On January 15, a series of police conferences, closed to the public, began on the prevention and control of civil disorder at six locations around the nation. They were inaugurated by the United States attorney general and attended by 400 police officials and many city mayors.
Americans would only later discover that abusive COINTELPRO surveillance of Black Power activists, anti-Vietnam protesters, and suspected Communists was, in fact, already operational, in part because the establishment feared insurrection.
Even today, many remain unaware of what the Army was planning.
In September 1968, months after the assassination of Martin Luther King Jr. and ensuing riots, the U.S. Army published a then-classified plan called Garden Plot, noting “dissatisfaction with the environmental conditions contributing to racial unrest and civil disturbances and dissatisfaction with national policy as manifested in the anti-draft and anti-Vietnam demonstrations.”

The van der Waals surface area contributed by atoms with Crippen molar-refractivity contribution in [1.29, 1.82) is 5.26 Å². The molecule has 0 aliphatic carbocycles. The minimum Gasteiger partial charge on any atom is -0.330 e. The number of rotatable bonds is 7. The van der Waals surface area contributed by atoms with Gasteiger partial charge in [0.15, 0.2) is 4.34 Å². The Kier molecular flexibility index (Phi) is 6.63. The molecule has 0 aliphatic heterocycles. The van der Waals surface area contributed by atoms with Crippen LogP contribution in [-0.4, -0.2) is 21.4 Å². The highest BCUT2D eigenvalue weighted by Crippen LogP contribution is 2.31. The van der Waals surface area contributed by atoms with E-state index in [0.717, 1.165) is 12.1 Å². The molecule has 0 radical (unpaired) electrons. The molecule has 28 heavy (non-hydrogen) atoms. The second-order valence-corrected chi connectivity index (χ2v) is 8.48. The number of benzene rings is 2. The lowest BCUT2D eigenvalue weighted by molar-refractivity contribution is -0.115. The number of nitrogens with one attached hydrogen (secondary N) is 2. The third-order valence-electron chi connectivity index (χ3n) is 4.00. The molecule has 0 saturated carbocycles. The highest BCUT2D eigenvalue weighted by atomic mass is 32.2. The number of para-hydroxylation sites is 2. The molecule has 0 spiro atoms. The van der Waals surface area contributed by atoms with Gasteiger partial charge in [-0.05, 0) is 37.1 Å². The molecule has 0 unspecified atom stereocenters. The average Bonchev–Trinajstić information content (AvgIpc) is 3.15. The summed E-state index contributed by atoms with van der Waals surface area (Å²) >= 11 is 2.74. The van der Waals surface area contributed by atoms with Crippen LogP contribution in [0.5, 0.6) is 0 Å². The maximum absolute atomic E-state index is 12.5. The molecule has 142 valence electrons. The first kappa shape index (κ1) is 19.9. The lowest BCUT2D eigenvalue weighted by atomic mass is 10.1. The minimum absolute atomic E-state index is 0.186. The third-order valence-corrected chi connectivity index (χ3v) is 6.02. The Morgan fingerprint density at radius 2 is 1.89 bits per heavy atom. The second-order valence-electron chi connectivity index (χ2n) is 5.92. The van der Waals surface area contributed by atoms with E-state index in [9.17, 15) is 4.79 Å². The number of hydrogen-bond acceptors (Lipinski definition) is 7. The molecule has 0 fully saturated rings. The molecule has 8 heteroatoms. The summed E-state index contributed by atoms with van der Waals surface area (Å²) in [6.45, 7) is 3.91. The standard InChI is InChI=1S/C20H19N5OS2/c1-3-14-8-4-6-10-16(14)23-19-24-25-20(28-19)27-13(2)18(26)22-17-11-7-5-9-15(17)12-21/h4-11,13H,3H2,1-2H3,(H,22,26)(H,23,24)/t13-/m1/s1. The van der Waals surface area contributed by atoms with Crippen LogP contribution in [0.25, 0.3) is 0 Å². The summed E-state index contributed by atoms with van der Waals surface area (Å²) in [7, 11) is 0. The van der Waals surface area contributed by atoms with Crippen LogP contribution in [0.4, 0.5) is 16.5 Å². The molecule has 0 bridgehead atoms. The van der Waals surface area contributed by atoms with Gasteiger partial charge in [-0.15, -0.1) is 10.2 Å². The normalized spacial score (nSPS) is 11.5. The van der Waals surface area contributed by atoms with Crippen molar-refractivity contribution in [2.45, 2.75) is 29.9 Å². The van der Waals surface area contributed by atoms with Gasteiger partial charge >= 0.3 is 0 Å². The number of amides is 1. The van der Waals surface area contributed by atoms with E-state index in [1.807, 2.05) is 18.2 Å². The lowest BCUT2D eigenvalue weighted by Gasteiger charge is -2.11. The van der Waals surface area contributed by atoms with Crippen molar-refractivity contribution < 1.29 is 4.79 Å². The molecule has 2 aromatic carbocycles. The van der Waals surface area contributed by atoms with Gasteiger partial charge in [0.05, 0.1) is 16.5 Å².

Those grievances “might provide a preconditioned base for a steadily deteriorating situation leading to demonstrations and violent attacks on the social order,” the plan stated. “Should external subversive forces develop successful control,” it continued, “federal military intervention may be required to preserve life and property and maintain normal processes of governments.”
What followed was a detailed blueprint for how the U.S. Army, on the president’s orders, would deploy simultaneously to 25 American cities to put down civil unrest. For instance, “Riot control agents should be used to accomplish your mission prior to the use of live ammunition,” it noted. “Authority to issue live ammunition to personnel under your command is authorized. They are not to load or fire their weapons except when authorized by an officer in person; when authorized in advance by an officer under certain specific conditions; or when required to save their lives. Warning shots will not be fired; however, when shooting is necessary, shots will be aimed to wound rather than to kill.”